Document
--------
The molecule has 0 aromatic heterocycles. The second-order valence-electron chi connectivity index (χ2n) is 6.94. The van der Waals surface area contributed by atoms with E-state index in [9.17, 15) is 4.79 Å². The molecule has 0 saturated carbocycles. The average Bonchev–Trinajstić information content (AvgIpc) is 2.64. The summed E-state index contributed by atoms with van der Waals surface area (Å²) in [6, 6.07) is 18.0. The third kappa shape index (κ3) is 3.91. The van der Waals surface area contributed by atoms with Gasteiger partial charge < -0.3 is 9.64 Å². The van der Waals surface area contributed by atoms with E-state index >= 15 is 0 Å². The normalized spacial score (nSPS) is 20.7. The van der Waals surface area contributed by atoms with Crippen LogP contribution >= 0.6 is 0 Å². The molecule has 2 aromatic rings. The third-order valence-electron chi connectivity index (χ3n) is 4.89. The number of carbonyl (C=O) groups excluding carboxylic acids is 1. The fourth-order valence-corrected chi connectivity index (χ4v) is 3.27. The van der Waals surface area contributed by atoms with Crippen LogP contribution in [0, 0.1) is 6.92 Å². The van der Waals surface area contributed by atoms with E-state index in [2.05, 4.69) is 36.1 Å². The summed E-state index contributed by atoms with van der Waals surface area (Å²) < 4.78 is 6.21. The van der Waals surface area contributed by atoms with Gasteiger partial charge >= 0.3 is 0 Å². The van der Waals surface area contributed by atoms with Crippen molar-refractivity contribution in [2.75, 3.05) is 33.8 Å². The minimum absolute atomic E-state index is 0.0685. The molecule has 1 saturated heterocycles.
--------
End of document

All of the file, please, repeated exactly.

The molecule has 0 aromatic heterocycles. The second-order valence-electron chi connectivity index (χ2n) is 6.94. The van der Waals surface area contributed by atoms with E-state index in [9.17, 15) is 4.79 Å². The molecule has 0 saturated carbocycles. The average Bonchev–Trinajstić information content (AvgIpc) is 2.64. The summed E-state index contributed by atoms with van der Waals surface area (Å²) in [6, 6.07) is 18.0. The third kappa shape index (κ3) is 3.91. The van der Waals surface area contributed by atoms with Gasteiger partial charge < -0.3 is 9.64 Å². The van der Waals surface area contributed by atoms with E-state index >= 15 is 0 Å². The normalized spacial score (nSPS) is 20.7. The van der Waals surface area contributed by atoms with Crippen LogP contribution >= 0.6 is 0 Å². The molecule has 2 aromatic rings. The third-order valence-electron chi connectivity index (χ3n) is 4.89. The number of carbonyl (C=O) groups excluding carboxylic acids is 1. The fourth-order valence-corrected chi connectivity index (χ4v) is 3.27. The van der Waals surface area contributed by atoms with Crippen LogP contribution in [0, 0.1) is 6.92 Å². The van der Waals surface area contributed by atoms with E-state index in [2.05, 4.69) is 36.1 Å². The summed E-state index contributed by atoms with van der Waals surface area (Å²) < 4.78 is 6.21. The van der Waals surface area contributed by atoms with Gasteiger partial charge >= 0.3 is 0 Å². The van der Waals surface area contributed by atoms with Crippen molar-refractivity contribution in [2.75, 3.05) is 33.8 Å². The minimum absolute atomic E-state index is 0.0685. The molecule has 1 saturated heterocycles.